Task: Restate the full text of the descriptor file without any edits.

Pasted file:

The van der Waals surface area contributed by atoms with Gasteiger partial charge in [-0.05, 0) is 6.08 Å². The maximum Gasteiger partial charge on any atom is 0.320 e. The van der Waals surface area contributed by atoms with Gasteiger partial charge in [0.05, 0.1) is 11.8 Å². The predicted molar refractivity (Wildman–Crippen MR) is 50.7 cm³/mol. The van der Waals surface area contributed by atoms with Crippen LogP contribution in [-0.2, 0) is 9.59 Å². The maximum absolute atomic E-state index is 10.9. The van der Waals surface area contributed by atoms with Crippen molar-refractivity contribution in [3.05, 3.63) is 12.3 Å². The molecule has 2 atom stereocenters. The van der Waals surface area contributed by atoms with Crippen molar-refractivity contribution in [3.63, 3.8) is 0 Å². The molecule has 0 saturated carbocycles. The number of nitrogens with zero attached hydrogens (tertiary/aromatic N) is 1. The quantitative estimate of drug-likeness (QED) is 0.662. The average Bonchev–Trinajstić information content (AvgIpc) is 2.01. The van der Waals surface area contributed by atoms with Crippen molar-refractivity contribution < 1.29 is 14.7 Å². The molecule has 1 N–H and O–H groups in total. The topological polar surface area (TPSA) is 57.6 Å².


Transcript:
The van der Waals surface area contributed by atoms with Gasteiger partial charge in [-0.05, 0) is 6.08 Å². The maximum Gasteiger partial charge on any atom is 0.320 e. The van der Waals surface area contributed by atoms with Gasteiger partial charge in [0.05, 0.1) is 11.8 Å². The predicted molar refractivity (Wildman–Crippen MR) is 50.7 cm³/mol. The van der Waals surface area contributed by atoms with Crippen LogP contribution in [-0.2, 0) is 9.59 Å². The maximum absolute atomic E-state index is 10.9. The van der Waals surface area contributed by atoms with Crippen molar-refractivity contribution in [3.05, 3.63) is 12.3 Å². The molecule has 2 atom stereocenters. The van der Waals surface area contributed by atoms with Crippen molar-refractivity contribution in [3.63, 3.8) is 0 Å². The molecule has 0 saturated carbocycles. The number of nitrogens with zero attached hydrogens (tertiary/aromatic N) is 1. The quantitative estimate of drug-likeness (QED) is 0.662. The average Bonchev–Trinajstić information content (AvgIpc) is 2.01. The van der Waals surface area contributed by atoms with Crippen molar-refractivity contribution < 1.29 is 14.7 Å². The molecule has 1 N–H and O–H groups in total. The topological polar surface area (TPSA) is 57.6 Å².